Xiang Yu (232-202 BC) was the most important leader of the rebellion that toppled the Qin Dynasty, but was unable to secure his own power and was defeated by Liu Bang in the Chu-Han Contention (Wade-Giles: Hsiang Yu).
Unlike Liu Bang, who came from a peasant family, Xiang Yu was a member of the old Chinese aristocracy that had been forced from power by the First Emperor. Xiang Yu’s family had served the kings of Chu. His grandfather, Xiang Yan, was a Chu general who was killed in 223 BC during the Qin conquest of Chu. Xiang Yu’s father died while he was young, and he was raised by his uncle Xiang Liang. The young Xiang Yu thus grew up in a position of some comfort and power, but this ended after the triumph of Qin Shi Huang, the First Emperor, when his family was forced into exile.
The Qin dynasty barely outlived its founder. In 209 BC revolts broke out against the Second Emperor, Qin Er Shi. Xiang Liang became the leader of the revolt in Kuaiji (the southern part of Chu and the south eastern part of the Qin Empire).
In an attempt to bolster his position Xiang Liang found a member of former royal family of Chu, Mi Xin (a grandson of King Huai I of Chu). Mi Xin was installed as King Huai II, although the power remained with the Xiang family. At this point the Qin dynasty still had some powerful armies, and Xiang Liang was killed at the battle of Dingtao. For a brief period King Huai II actually had some authority, but this didn’t last. In 207 BC the Qin besieged the king of Zhao at Julu. He called for help, and King Huai decided to send an army. Xiang Yu, then in his early 20s, was appointed as ‘second general’. If this wasn’t enough of a snub, he had also been passed over for command of the army sent to attack the Qin heartland, which instead went to Liu Bang.
Xiang Yu responded by killing Song Yi, the ‘first general’, taking command of the army and defeating the Qin at the battle of Julu. In the aftermath of this battle the Qin general Zhang Han decided to change sides. Soon after this Liu Bang entered the Qin heartland. The Second Emperor committed suicide and was succeeded as King of Qin by his nephew. He surrendered to Liu Bang, ending the Qin Dynasty.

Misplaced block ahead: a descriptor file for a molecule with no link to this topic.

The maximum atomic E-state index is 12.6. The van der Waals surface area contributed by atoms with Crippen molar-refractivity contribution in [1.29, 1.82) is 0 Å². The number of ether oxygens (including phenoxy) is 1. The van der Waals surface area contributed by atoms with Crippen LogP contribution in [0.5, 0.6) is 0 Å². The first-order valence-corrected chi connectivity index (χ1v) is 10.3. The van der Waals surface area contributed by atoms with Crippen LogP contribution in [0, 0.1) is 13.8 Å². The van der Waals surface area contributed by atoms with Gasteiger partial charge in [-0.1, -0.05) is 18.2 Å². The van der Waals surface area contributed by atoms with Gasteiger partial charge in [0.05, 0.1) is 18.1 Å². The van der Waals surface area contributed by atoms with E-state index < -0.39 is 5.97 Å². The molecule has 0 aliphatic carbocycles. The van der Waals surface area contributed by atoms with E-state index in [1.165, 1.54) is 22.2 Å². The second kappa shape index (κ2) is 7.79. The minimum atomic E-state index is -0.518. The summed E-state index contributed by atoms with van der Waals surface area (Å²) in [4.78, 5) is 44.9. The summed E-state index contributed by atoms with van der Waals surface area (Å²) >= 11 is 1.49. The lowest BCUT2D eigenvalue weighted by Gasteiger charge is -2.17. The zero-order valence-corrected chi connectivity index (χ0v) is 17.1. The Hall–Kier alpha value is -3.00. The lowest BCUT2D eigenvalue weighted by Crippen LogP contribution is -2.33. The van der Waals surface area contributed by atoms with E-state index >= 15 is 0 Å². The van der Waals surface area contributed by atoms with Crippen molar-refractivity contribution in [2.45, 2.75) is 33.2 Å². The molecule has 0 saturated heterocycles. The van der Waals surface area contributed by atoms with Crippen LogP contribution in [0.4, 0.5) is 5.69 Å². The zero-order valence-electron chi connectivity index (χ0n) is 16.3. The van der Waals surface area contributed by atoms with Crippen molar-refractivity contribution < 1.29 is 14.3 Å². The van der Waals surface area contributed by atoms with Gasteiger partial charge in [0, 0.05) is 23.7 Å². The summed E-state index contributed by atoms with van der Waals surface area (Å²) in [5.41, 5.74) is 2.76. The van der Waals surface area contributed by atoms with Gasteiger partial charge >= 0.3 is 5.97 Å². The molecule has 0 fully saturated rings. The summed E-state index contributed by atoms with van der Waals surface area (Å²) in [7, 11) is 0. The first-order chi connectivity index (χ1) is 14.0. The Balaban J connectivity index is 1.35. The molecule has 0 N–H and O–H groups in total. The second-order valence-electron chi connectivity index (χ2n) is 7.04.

King Huai II had decreed that the rebel leader who captured the Qin heartland would be rewarded by being made its king. Xiang Yu didn’t agree, believing that King Huai hadn’t earned the right to make that sort of decision. Instead he led his army into Qin, where he killed the captive king. Xiang Yu was now the real power in China, but he failed to take advantage of his situation. Instead of setting himself up as the new Emperor, Xiang Yu decided to try and recreate the system believed to have been in place before the Warring Kingdoms period. In this system China was divided between a number of kingdoms, each of which acknowledged the supremacy of the hegemon king. Xiang Yu created nineteen kingdoms. He became hegemon king of Western Chu, while King Huai was ‘promoted’ to become Emperor Yi of Chu and then assassinated.
The new system was a total failure. Revolts broke out before Xiang Yu had reached his kingdom, and the resulting Chu-Han Contention dragged on into 202 BC. Xiang Yu won most of the battles, but was unable to concentrate on the defeat of Liu Bang, founder of the Han dynasty. Eventually in 203 BC exhaustion forced him to agree to the treaty of the Hong Canal, in which the two men agreed to split China between them. Soon after this Liu Bang broke the treaty and led an invasion of Chu. After an initial defeat Liu Bang won the final battle of the war at Gaixia (202 BC), and in the aftermath of this battle Xiang Yu committed suicide. He had been a successful general but a poor politician, with a reputation for failing to reward successful subordinates.